There is a "Clear" button at the bottom, which clears the search results and shows the initial list of documents again.

About - REST and HTTP server

The server has the following services:
  • Provide the HTML and JS documents to the browser, so the web app can be shown
  • GET service "/document" - returns a list of documents
  • POST service "/search" - triggers a query in Solr and returns the result
  • POST service "/reindex" - triggers the re-indexing process
  • POST service "/image" - triggers rendering of an image for the input search result, and returns the image as base64 encoded string

Re-indexing service

Re-indexing glues together the "convert-to" service of the Collabora Online server, to get the indexing XML for a input document, conversion of the indexing XML to Solr supported XML and updating the entries in the Solr server.

Search service

Search service is using the Solr query REST service to search, and transforms the result to a JSON format, that we can use in the web app and is also compatible to use as an input to render a search result.

Image service

Sending a search result and the document to "render-search-result" HTTP POST service on Collabora Online server, the image of the search result is rendered and sent back. For easier use in the web client, the image is converted to base64 string. 

Demo video

Video showing searching in the WebApp:

Video showing re-indexing in the WebApp:

Proof of concept web app source location and relevant commits

The proof of concept web application is located in Collabora Online source tree inside the indexing sub-folder. Please check the README file on how to start it up.

Collabora Online:

Fixes and changes for LibreOffice core:

by Tomaž Vajngerl ( at September 13, 2021 09:10 AM

September 09, 2021

Jean Hollis Weber

Getting Started Guide 7.2 published

Cover of Getting Started Guide LibreOffice 7.2The latest user guide from the LibreOffice documentation team is Getting Started with LibreOffice 7.2, available in free PDF, ODT, or to read in a browser. Visit the Documentation page on the LibreOffice website for links.

Low-cost printed copies are available from

by Jean at September 09, 2021 07:22 AM

September 08, 2021

Chris Sherlock

Separating metafile processing from rendering in OutputDevice

The OutputDevice class is what we use for rendering a whole host of different things, and other classes inherit from it to do their rendering. Notably a little while ago Noel Grandin separated OutputDevice from Window, which is a huge boon for the codebase!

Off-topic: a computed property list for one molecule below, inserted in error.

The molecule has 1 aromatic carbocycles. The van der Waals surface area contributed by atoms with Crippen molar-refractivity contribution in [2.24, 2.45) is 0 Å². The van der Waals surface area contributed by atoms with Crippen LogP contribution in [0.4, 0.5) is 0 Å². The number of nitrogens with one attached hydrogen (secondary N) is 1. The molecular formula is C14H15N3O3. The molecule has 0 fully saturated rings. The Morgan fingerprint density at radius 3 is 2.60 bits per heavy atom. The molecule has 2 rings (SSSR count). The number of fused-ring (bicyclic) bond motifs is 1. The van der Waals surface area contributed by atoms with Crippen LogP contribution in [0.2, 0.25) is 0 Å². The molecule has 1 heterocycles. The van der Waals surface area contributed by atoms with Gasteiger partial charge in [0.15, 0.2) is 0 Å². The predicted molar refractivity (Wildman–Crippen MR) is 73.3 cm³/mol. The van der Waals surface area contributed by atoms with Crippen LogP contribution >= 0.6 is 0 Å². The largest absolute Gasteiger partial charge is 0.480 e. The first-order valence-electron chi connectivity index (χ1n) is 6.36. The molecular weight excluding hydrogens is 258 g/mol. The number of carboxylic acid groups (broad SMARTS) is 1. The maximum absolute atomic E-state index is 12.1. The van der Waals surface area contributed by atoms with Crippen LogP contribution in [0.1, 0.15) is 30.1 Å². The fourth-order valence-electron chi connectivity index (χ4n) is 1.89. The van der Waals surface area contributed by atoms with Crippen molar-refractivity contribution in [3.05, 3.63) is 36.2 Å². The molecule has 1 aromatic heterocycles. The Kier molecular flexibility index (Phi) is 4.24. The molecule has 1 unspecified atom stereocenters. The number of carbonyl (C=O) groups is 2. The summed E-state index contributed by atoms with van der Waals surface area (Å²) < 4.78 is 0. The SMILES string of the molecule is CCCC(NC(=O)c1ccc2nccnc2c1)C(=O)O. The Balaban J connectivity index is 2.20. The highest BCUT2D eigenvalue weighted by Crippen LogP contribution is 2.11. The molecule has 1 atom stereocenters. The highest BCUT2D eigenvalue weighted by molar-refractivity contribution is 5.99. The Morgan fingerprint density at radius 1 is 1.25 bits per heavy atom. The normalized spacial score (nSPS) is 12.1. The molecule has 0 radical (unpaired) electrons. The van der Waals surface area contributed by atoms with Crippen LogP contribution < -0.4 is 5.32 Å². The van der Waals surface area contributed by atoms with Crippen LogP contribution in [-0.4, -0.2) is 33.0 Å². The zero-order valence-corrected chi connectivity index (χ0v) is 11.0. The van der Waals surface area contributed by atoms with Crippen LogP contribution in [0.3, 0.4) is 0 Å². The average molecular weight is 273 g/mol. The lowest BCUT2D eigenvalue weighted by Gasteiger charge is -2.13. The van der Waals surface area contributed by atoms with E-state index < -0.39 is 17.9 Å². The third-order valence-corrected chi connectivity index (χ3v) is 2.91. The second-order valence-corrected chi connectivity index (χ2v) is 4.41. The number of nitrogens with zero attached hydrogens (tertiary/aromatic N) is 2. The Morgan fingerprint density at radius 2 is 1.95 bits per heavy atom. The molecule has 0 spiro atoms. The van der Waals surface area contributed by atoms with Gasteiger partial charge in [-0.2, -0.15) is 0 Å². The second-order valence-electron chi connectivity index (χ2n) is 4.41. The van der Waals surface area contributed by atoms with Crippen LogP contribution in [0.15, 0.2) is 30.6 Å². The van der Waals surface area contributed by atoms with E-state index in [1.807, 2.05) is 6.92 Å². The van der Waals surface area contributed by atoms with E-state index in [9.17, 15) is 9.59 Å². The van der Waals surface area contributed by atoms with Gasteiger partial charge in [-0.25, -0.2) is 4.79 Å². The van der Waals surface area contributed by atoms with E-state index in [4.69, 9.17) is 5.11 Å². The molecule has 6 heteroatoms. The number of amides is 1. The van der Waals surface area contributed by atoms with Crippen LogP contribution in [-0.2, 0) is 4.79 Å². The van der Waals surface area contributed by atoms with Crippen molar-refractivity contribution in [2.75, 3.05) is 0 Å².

In an attempt to further separate the concerns of OutputDevice, I noticed a long time ago that not only does it do rendering, but it records actions in a metafile. These are two related and yet quite separate things. My goal is to shift out the rendering into a RenderContext class. I have already got a PoC on GitHub, which has already done much of the work, albeit in a messier way (basically it was a test to see if this was even feasible).  

Obviously migrating rendering functionality into its own class is not something to take lightly, so I have been writing smaller patches that test out the code. When I say "small", I really mean this. Currently I am testing out a bunch of code that sets state in OutputDevice, which can be found in the outdevstate topic branch in gerrit. 

Along with test the state functions of OutputDevice, I am also adding some tests to the bitmap functionality of OutputDevice. I recently landed a patch to move GetDownsampledBitmap() out of OutputDevice and into BitmapTools.cxx because it really didn't need to completely rely on OutputDevice. This bit of code will hopefully one day migrate it's way into the VCL backend modules. You can monitor the progress I'm making via the bitmap topic branch in gerrit. 

I have to say that writing tests is not always easy. Often there is no easy way of accessing the functions, especially if they are private, but luckily most of the functions are protected so I can at least write a mock class to expose these functions without having to modify the code.

Currently I have the following topic branches:

by Chris Sherlock ( at September 08, 2021 08:30 AM

September 07, 2021

LibreOffice QA Blog

QA/Dev Report: August 2021

General Activities

  1. LibreOffice 7.2 was released on August 19
  2. Hossein Nourikhah (TDF) published a series of posts explaining how he fixed an interoperability issue. Part 1, Part 2 and Part 3
  3. Alain Romedenne improved the Help content for the ScriptForge library
  4. Rafael Lima created Help pages for Development Tools, Search Commands, wildcards, removing duplicates in Calc, clarified and improved many pages and updated menu item references. He also added buttons for cloning and clearing direct formatting to Draw’s tabbed interface
  5. Olivier Hallot (TDF) updated the intro video for online Help, created a page for Multivariate Regression in Calc and updated many menu item references. He also made several fixes to extended tooltips
  6. Jean-Pierre Ledure worked on the ScriptForge library
  7. Daniel Arato (NISZ) fixed a shape rotation issue with XLSX import
  8. Miklos Vajna (Collabora) fixed the handling of linked background images and the rendering of graphic bullets with linked images, improved Writer’s bibliography feature, made it so list levels in paragraph styles are retained in DOCX files and fixed a shape property value entanglement issue